After the first session, an open discussion titled "White-Collar Crime Practice: Trials of War. Threats, Challenges, Opportunities, and Perspectives" took place, moderated by Denys Bugay, Partner-founder of VB PARTNERS Law Firm.

Mr. Bugay presented the results of an online survey of conference participants that took place during the first session. Here are some of the results:

  • Key risks identified by 22 respondents in the White-Collar Crime (WCC) practice today include pressure from authorities on the court, "telephone justice," self-censorship by the courts. 16 respondents mentioned societal demand for quick "convictions," 13 mentioned a decrease in the "quality" of cases handled by NABU / Specialized Anti-Corruption Prosecutor's Office (quantity over substance), 12 highlighted a high level of corruption in the prosecution, State Bureau of Investigation, and Bureau of Economic Security. Other issues mentioned were a deficit of qualified personnel, the association of lawyers with clients, and the narrowing of defense rights due to changes in the Criminal Procedure Code.
  • 31 respondents feel a deficit of professional colleagues in the market, 14 see no problems with a lack of personnel, and 6 believe there is no deficit but salaries have significantly increased.
  • The majority of respondents acknowledged that the volume of work/orders has increased over the past year.
  • 20 respondents stated that the size of fees in the field has remained unchanged, 15 noted a growth in fees only in certain categories of cases, 8 mentioned a significant increase in fees, and 7 reported a decrease.
  • 35 respondents believe that the court is not ready to be independent, prioritizing the prosecution. 11 persons think that the right to defense is not relevant at this time, and quick results are needed in wartime.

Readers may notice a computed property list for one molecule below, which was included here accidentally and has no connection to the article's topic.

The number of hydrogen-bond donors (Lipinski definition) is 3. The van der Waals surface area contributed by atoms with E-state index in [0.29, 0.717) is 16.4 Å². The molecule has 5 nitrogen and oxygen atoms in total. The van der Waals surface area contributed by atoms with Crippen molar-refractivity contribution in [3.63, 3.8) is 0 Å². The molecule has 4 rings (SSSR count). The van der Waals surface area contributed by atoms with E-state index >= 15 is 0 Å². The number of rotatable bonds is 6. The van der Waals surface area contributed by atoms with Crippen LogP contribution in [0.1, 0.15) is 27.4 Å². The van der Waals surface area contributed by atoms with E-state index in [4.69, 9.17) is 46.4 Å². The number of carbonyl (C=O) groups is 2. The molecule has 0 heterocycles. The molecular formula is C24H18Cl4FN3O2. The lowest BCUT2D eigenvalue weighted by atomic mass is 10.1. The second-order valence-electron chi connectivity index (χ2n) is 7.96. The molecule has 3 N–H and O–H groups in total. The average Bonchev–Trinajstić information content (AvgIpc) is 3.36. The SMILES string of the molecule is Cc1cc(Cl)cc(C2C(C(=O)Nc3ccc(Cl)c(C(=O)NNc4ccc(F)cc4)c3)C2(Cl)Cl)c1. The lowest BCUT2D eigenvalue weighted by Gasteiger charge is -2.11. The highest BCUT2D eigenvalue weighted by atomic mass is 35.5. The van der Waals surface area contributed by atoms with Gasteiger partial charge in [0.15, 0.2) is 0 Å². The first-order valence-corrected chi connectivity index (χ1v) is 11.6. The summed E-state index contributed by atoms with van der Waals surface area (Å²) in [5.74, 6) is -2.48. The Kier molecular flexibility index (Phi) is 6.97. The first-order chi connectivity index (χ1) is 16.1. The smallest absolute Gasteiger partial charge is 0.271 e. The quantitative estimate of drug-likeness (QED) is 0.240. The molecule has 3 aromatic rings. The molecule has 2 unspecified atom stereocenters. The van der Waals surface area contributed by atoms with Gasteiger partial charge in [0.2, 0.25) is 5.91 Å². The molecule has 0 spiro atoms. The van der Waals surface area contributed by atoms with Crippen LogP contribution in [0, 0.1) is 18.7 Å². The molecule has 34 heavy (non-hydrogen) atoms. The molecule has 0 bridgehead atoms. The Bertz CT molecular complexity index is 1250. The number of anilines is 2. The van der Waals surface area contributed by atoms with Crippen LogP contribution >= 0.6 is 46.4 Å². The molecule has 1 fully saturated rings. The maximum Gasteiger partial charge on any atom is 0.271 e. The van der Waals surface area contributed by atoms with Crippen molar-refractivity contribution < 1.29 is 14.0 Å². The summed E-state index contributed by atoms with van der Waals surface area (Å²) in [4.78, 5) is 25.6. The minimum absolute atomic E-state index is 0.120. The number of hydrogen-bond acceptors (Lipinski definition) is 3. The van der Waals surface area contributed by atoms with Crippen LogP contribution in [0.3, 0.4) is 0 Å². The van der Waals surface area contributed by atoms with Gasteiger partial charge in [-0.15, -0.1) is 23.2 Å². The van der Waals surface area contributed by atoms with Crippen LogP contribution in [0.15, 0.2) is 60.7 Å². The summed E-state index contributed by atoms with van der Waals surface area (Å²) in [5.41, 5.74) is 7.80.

• 33 respondents said they feel increased pressure on businesses, 24 see no safeguards against law enforcement abuse, and 23 believe that the prosecution does not provide proper procedural guidance.

Denys Bugay also discussed perspectives in the WCC practice, including the increased volume of practice with a decrease in quality, a growing trend in the monetary equivalent of the practice, vacant positions due to the departure of many lawyers abroad, the potential workload from anti-corruption requests, the revival and rebuilding as “corrupt ‘Klondike’ and ‘El Dorado”, military proceedings, a new market in military procurement, arms production, and import/export, and new niches like sanctions and asset nationalization.

The trends for the future of WCC practice, according to Mr. Bugay, include consolidation of the practice, requiring more lawyers and a need for a deep understanding of the corporate world.

The second session of the conference was titled "Anti-Corruption Panel," moderated by Olga Prosyanyuk, Managing Partner at AVER LEX Law Firm. Participants discussed various issues related to anticorruption efforts.

One key topic was the criteria for determining the size of bail in corruption criminal proceedings. Vitalii Dubas, a judge of the Higher Anti-Corruption Court, emphasized that the size of bail should be determined by the degree of trust, where the prospect of losing bail would be a sufficient deterrent for the suspect. He also highlighted that bail should only ensure the proper conduct of the investigation, and its size should not have a direct relation to the probable damages alleged to the suspect.

Andrii Nikiforov, a judge-speaker of the Appeals Chamber of the Higher Anti-Corruption Court, mentioned the difficulty in determining the limit when bail stops ensuring procedural behavior of the suspect and turns into a "fee" for their release, after which the suspect disappears from the sight of the investigation.

Denys Shkarovsky, Partner at VB PARTNERS Law Firm, suggested that the Higher Anti-Corruption Court should act more frequently as an arbitrator in criminal proceedings, objectively evaluating evidence and arguments from both sides.

Other experts in the session included Pavlo Buzdyhan, Deputy Head of the Detective Department at the National Anti-Corruption Bureau of Ukraine; Stanislav Bronevytskyi, prosecutor at the Specialized Anti-Corruption Prosecutor's Office of the Prosecutor General's Office; and Artem Krykun-Trush, Managing Partner at Rostrum Law Firm.